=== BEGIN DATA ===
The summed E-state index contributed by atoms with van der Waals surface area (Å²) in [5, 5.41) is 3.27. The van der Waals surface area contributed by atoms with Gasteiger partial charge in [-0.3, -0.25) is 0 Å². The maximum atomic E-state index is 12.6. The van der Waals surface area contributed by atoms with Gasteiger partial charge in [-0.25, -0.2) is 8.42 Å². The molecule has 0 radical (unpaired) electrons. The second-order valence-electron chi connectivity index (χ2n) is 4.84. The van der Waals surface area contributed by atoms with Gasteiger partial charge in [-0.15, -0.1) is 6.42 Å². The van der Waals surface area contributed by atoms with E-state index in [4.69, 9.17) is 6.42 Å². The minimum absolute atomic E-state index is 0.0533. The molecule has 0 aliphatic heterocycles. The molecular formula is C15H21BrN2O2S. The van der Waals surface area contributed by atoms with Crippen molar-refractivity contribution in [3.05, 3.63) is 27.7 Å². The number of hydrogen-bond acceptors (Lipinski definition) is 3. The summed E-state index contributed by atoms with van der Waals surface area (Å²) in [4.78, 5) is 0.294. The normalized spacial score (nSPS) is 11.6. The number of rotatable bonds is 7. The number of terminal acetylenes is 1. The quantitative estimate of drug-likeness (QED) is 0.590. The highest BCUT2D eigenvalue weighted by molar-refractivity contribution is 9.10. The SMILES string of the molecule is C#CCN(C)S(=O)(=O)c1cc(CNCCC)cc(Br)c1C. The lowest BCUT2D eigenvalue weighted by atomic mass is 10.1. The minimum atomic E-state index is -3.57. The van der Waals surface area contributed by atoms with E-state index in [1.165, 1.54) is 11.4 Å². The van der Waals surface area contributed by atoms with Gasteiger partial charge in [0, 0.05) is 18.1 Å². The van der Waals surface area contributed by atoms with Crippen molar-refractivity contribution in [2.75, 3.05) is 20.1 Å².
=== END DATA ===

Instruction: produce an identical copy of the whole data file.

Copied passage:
The summed E-state index contributed by atoms with van der Waals surface area (Å²) in [5, 5.41) is 3.27. The van der Waals surface area contributed by atoms with Gasteiger partial charge in [-0.3, -0.25) is 0 Å². The maximum atomic E-state index is 12.6. The van der Waals surface area contributed by atoms with Gasteiger partial charge in [-0.25, -0.2) is 8.42 Å². The molecule has 0 radical (unpaired) electrons. The second-order valence-electron chi connectivity index (χ2n) is 4.84. The van der Waals surface area contributed by atoms with Gasteiger partial charge in [-0.15, -0.1) is 6.42 Å². The van der Waals surface area contributed by atoms with E-state index in [4.69, 9.17) is 6.42 Å². The minimum absolute atomic E-state index is 0.0533. The molecule has 0 aliphatic heterocycles. The molecular formula is C15H21BrN2O2S. The van der Waals surface area contributed by atoms with Crippen molar-refractivity contribution in [3.05, 3.63) is 27.7 Å². The number of hydrogen-bond acceptors (Lipinski definition) is 3. The summed E-state index contributed by atoms with van der Waals surface area (Å²) in [4.78, 5) is 0.294. The normalized spacial score (nSPS) is 11.6. The number of rotatable bonds is 7. The number of terminal acetylenes is 1. The quantitative estimate of drug-likeness (QED) is 0.590. The highest BCUT2D eigenvalue weighted by molar-refractivity contribution is 9.10. The SMILES string of the molecule is C#CCN(C)S(=O)(=O)c1cc(CNCCC)cc(Br)c1C. The lowest BCUT2D eigenvalue weighted by atomic mass is 10.1. The minimum atomic E-state index is -3.57. The van der Waals surface area contributed by atoms with E-state index in [1.165, 1.54) is 11.4 Å². The van der Waals surface area contributed by atoms with Gasteiger partial charge in [0, 0.05) is 18.1 Å². The van der Waals surface area contributed by atoms with Crippen molar-refractivity contribution in [2.75, 3.05) is 20.1 Å².